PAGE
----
A visit to Blencow Hall in July 1929

In the summer of 1929 Sidney & Catherine Blencowe (parents of Jill Dudbridge) accompanied by Sidney's sister Eveline and her husband Tom Wales ( Tricia Wales' grandparents), spent almost a week at Blencow. The trip has been recorded in such detail that it would more than fill the newsletter. However, with our trip to Blencow looming I will share excerpts of Sidney's experience with you. Note how our language usage has changed since 1929. His description of the Courtyard is well illustrated by this Circa 1710 oil painting and probably not a lot had changed in the 210 years.


Blencowe Hall from the West; an oil painting by Matthew Read ,circa 1710

Following a description similar to the 1906 article in Vol.24 No2 May 2009, Sidney writes:

"These towers are connected by a central portion which forms the bar of an H; this link includes part of the original building which has been restored and made habitable; it now houses a tenant farmer named Samuel Todd who has been in occupation 18 years.

On the northern side of the Courtyard is a quadrangle some 30 yards square. The western side of the Courtyard is enclosed by a prolongation of the tower towards the North through which is the only entrance consisting of an archway which was obviously protected by a portcullis, the guard room being on one side and servants quarters on the other, the servants' bedrooms forming its upper storey.

The Courtyard on the Northern side is flanked by a wall with a small chapel extending from the North West angle, while the western enclosure is a wall.

In the centre of the Courtyard, according to history, a baptistery originally existed, which contained pure water. I am inclined to think it was a temporary watering place for horses in time of the short sieges' which occurred periodically during border warfare. It's clear and plentiful supply is now tapped at the North Eastern angle of the Court. Further buildings extend in a North Eastern direction and which now form a farm homestead."

Sidney goes on to describe the arms and motto above the door and agrees that the building was constructed circa 1590.

Original Blencow Hall "Although the family, according to Burke and local opinion, was resident in the district, i.e. Great Blencowe, since the 13th century a few hundred yards distant where ruins of an anterior "Blencowe Hall" still exist." I wonder if these ruins are still there.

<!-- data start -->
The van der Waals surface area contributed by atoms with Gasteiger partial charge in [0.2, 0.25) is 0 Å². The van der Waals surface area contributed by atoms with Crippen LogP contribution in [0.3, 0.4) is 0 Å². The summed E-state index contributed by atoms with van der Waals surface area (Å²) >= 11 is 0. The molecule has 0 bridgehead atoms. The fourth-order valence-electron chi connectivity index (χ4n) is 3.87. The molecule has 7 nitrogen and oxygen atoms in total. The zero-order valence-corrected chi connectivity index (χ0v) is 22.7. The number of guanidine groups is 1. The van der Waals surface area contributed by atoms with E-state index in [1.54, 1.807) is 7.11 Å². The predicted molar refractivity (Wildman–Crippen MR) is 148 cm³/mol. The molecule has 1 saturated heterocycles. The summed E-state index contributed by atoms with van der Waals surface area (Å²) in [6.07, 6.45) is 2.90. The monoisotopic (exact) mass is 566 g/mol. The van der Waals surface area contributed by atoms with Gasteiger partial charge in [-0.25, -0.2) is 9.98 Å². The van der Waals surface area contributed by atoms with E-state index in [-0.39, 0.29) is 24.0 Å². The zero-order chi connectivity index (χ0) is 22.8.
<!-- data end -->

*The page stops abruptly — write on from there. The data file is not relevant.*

ìThe Blencowe Burial Ground lies some 250 yards to the South East of the Eastern Tower and on the opposite side of the road. The site is discernable by the traces of an enclosure presumably a stone wall. In its centre is a mound some 10 feet in altitude above the natural ground level whose base diameter is about 15 yards. A stone cross or monument originally crowned the mound and the indentation of the cavity of its foundation is still traceable.

This burial ground is now within the land of a tenancy of a man named Graham whose family have resided at their present homestead for 170 years and is included in the Greystoke castle Estate.

Graham informed me that his grandmother remembered the Burial Ground in perfect order, and that its disappearance is accountable by the migration of the Blencowes in 1802 when the property was sold to the Duke of Norfolk, followed by the lack of interest in the family.

The Blencowe dead are interred at the foot of and to the Northern side of the mound. The whole enclosure comprised an area of approximately 1600 square yards.

A treasure trove! Graham mentioned that his grandfather, when ploughing unearthed a treasure of an amount sufficient for him to purchase a farm in the neighbourhood, and that his great uncle, as a boy, when playing on the walls of the tower, discovered a box containing 100 guineas.

The Blencowe property originally contained over forty farms."

So the Grahams found our Blencow fortune. Those of us who missed out on the Blencowe Breweries inheritance could say it was déjà vu!

Thank you to Tricia Wales for sharing the family document. I'll include more next time.


A Short Note

I enjoy receiving the newsletter. Maybe sometime we could hear from our New Zealand relatives? Perhaps some short stories re their arrival and departure from other countries

Mavis Blinco